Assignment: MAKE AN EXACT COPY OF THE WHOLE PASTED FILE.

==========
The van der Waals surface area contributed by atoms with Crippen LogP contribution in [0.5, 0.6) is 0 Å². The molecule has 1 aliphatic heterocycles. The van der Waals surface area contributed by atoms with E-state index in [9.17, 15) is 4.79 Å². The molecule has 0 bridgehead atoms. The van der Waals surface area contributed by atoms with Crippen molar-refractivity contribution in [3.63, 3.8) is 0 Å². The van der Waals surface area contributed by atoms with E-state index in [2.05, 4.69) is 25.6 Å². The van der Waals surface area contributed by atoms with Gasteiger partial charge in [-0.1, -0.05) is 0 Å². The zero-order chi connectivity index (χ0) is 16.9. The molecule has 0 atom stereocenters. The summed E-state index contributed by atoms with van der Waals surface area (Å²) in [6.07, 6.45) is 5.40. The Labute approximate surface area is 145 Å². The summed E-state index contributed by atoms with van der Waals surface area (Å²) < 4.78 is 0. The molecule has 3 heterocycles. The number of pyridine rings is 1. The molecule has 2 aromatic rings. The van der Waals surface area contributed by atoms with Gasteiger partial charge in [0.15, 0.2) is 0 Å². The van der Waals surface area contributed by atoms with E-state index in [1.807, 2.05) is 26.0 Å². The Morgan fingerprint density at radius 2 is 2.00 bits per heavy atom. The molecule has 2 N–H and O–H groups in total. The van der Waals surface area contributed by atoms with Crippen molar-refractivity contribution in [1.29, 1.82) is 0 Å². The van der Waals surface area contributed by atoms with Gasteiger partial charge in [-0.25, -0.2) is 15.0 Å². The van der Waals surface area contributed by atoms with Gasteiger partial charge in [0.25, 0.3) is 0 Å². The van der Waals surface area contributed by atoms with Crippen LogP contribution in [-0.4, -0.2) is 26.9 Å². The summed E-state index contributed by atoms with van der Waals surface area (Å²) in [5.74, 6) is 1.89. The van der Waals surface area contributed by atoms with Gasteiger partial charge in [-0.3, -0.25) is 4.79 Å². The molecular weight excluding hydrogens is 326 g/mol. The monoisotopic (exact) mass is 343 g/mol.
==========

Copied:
The van der Waals surface area contributed by atoms with Crippen LogP contribution in [0.5, 0.6) is 0 Å². The molecule has 1 aliphatic heterocycles. The van der Waals surface area contributed by atoms with E-state index in [9.17, 15) is 4.79 Å². The molecule has 0 bridgehead atoms. The van der Waals surface area contributed by atoms with Crippen molar-refractivity contribution in [3.63, 3.8) is 0 Å². The van der Waals surface area contributed by atoms with E-state index in [2.05, 4.69) is 25.6 Å². The van der Waals surface area contributed by atoms with Gasteiger partial charge in [-0.1, -0.05) is 0 Å². The zero-order chi connectivity index (χ0) is 16.9. The molecule has 0 atom stereocenters. The summed E-state index contributed by atoms with van der Waals surface area (Å²) in [6.07, 6.45) is 5.40. The Labute approximate surface area is 145 Å². The summed E-state index contributed by atoms with van der Waals surface area (Å²) < 4.78 is 0. The molecule has 3 heterocycles. The number of pyridine rings is 1. The molecule has 2 aromatic rings. The van der Waals surface area contributed by atoms with Gasteiger partial charge in [0.15, 0.2) is 0 Å². The van der Waals surface area contributed by atoms with E-state index in [1.807, 2.05) is 26.0 Å². The Morgan fingerprint density at radius 2 is 2.00 bits per heavy atom. The molecule has 2 N–H and O–H groups in total. The van der Waals surface area contributed by atoms with Crippen molar-refractivity contribution in [1.29, 1.82) is 0 Å². The van der Waals surface area contributed by atoms with Gasteiger partial charge in [-0.25, -0.2) is 15.0 Å². The van der Waals surface area contributed by atoms with Gasteiger partial charge in [0.25, 0.3) is 0 Å². The van der Waals surface area contributed by atoms with Crippen LogP contribution in [-0.4, -0.2) is 26.9 Å². The summed E-state index contributed by atoms with van der Waals surface area (Å²) in [5.74, 6) is 1.89. The van der Waals surface area contributed by atoms with Gasteiger partial charge in [-0.3, -0.25) is 4.79 Å². The molecular weight excluding hydrogens is 326 g/mol. The monoisotopic (exact) mass is 343 g/mol.